Although when I moved to Florida I got rid of my 35mm film collection, at the time of the flood I also discovered that I RUINED nearly half of my 16mm collection by not refrigerating them down in Florida(at least the Eastman prints). For all practical purposes, these were NEW Eastman prints that were now IN THE GARBAGE. Today, the only prints left are the Technicolor IB prints….and a few are VERY rare and valuable ones. I have replaced virtually ALL my films with Blu-ray discs that actually look (and sound) better than the 16mm prints they’re replacing on a 12foot wide scope screen using my JVC RS35 projector. At this point, I’m too sick to go downstairs into my film projection booth anyway. Now I have to determine who I’m going to donate the film to (which includes Technicolor scope print of It’s A Mad, Mad, Mad, Mad World). While I could have sold them, Some of the film preservationist groups will NEVER see Technicolor prints of some of these films ever again. One NEW PRINT (the print is new, but it was made in 1947 of a 1946 movie)“The Jolson Story” is a spectacular print. While they can make new Eastman prints, like the 70mm LG-blow-up Columbia made when “The Jolson Story” ran at the Ziegfeld, anyone familiar with Technicolor IB prints will tell you they CAN NEVER LOOK QUITE THE SAME OR AS GOOD AS THE REAL THING.

P.S. – Just came across another souvenir program for “PEPE”

bigjoe59
bigjoe59 on July 6, 2014 at 1:26 pm

to techman 707-

the not sending out of messages noting someone has responded to a comment is happening again. I did not receive a note in my inbox that my entry on souvenir programs had been replied to by you..

techman707
techman707 on July 6, 2014 at 1:48 pm

bigjoe59,

You’re right, it’s working sporadically. I just received 5 emails. While they all show today’s date, with the exception of your post dated July 6th, the rest were from days ago that I already saw or responded to.

They must be having an intermittent (no pun intended) problem.

bigjoe59
bigjoe59 on July 7, 2014 at 4:37 pm

Hello to my fellow posters-

there are a number of roadshow engagements that had souvenir programs but I do not have in my collection. hence my question. other than EBay does anyone know of a website that sells movie memorabilia? of the handful of sites selling movie memorabilia that I’ve seen the only programs listed are the ones I already have.

I recently read “Movie Roadshows” by Kim Rolston and I was amazed at the number of such films that had souvenir programs I have never come across. any help would be appreciated.

bigjoe59
bigjoe59 on July 28, 2014 at 1:01 pm

Hello-

I was thinking about all the roadshow engagements this theater hosted in the prime Oct. 1955 to Dec. 1972 period. one in particular came to mind “Cast A Giant Shadow” released by United Artists and starring Kirk Douglas which opened here the Spring of 1966.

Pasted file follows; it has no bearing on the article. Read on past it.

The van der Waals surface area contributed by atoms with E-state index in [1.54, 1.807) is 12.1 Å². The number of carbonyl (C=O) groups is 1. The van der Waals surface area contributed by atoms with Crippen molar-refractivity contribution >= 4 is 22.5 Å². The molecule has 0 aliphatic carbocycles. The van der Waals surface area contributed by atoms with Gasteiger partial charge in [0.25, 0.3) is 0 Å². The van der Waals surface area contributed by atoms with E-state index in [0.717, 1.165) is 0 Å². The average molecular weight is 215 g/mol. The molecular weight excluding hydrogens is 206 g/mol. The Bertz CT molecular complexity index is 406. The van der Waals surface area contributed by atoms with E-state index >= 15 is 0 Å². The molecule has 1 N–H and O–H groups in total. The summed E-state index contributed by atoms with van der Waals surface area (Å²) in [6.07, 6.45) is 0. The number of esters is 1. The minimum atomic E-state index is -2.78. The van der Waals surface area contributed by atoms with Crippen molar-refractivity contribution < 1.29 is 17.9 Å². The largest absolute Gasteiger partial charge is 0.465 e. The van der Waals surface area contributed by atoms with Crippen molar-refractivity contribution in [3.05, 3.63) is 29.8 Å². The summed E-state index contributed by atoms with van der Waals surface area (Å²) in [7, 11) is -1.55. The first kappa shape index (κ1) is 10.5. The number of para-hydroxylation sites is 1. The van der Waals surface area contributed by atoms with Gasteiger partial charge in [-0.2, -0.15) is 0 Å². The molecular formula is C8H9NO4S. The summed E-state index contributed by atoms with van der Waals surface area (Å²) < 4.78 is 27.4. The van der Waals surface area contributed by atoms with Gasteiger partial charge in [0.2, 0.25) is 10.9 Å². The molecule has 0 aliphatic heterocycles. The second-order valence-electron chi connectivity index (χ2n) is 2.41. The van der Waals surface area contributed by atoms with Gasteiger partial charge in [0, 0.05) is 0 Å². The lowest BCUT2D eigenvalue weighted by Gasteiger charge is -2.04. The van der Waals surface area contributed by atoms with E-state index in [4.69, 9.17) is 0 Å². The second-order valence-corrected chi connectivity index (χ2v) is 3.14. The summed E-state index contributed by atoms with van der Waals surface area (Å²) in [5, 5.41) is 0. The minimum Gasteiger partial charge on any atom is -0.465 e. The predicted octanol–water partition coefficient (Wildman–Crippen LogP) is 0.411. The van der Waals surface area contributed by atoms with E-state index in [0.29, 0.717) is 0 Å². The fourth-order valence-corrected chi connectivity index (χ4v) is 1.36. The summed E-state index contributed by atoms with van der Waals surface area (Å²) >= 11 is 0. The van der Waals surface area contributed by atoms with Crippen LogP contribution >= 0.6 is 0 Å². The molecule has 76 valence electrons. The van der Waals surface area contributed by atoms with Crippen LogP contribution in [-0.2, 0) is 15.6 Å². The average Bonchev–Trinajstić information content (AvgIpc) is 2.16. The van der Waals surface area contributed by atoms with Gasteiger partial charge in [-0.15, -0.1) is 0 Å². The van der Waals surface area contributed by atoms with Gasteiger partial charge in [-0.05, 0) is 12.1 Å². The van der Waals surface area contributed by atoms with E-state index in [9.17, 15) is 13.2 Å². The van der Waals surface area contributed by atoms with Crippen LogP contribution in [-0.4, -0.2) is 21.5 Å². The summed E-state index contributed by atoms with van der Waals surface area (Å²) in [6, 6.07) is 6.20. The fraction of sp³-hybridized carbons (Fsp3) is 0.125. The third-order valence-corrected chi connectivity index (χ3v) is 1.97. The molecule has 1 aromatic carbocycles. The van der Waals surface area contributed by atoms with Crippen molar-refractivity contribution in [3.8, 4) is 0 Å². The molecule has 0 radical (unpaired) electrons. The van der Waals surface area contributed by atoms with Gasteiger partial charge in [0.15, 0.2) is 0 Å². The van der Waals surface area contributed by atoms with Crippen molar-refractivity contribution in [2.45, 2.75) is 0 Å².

to which my question- of all the films which played this theater on a roadshow engagement CAGS is the only one I have never seen on home video vhs let alone dvd or blu-ray. I have always wanted to see the film to judge it for myself. could there be some legal hold up as to why its never been out on any home video format.

AlAlvarez
AlAlvarez on July 28, 2014 at 1:10 pm

Bigjoe59, you can catch it on TCM once in a while. It is not great but, hardly as bad as its reputation.

By the way this link has some great vintage Times square theatre shots;

http://stuffnobodycaresabout.com/2013/06/07/old-new-york-in-photos-29/

Mike (saps)
Mike (saps) on July 28, 2014 at 2:02 pm

Amazon has “Cast a Giant Shadow” in several formats — DVD, Blu-Ray, VHS and instant streaming (free for Prime members.)

bigjoe59
bigjoe59 on July 29, 2014 at 11:58 am

to AL A.–

after posting my query I looked up on Amazon and both a vhs and dvd of CAGS have been released. I am surprised I never came across either when home video stores were all over Manhattan.

also a new question you’re going to need to put your thinking cap on for. in the NYC metropolitan area countless theaters were designed by premiere movie theater architects Thomas Lamb and John Ebberson. so many I figured how did either one have time to eat or sleep. and this isn’t even counting other theaters they designed across the country. now rather recently I read that after their careers were up and running both created firms that had architects other than them. so that many of the movie theaters attributed to “Thomas Lamb” per se may have actually been designed by someone else in the firm. this sounded reasonable to me since I can’t imagine how either Lamb or Ebberson could possibly have designed and coordinated construction all the theater attributed to them.

to which my question- how can one find out how many theaters attributed to either Lamb or Ebberson were actually personally designed by them? much in the same vein as how many buildings, monuments etc… attributed to the firm of McKim/Meade/White were actually designed by McKim, Meade or White?

robboehm
robboehm on July 29, 2014 at 1:04 pm

And were all of the Lamb theatres unique? Were there a number of designs repeated at various locations with just a change in the facade to reflect the name or to conform with local requirements?

In more recent years chains have built cookie cutter venues on Long Island.

You must login before making a comment.

New Comment

Subscribe Want to be emailed when a new comment is posted about this theater?
Just login to your account and subscribe to this theater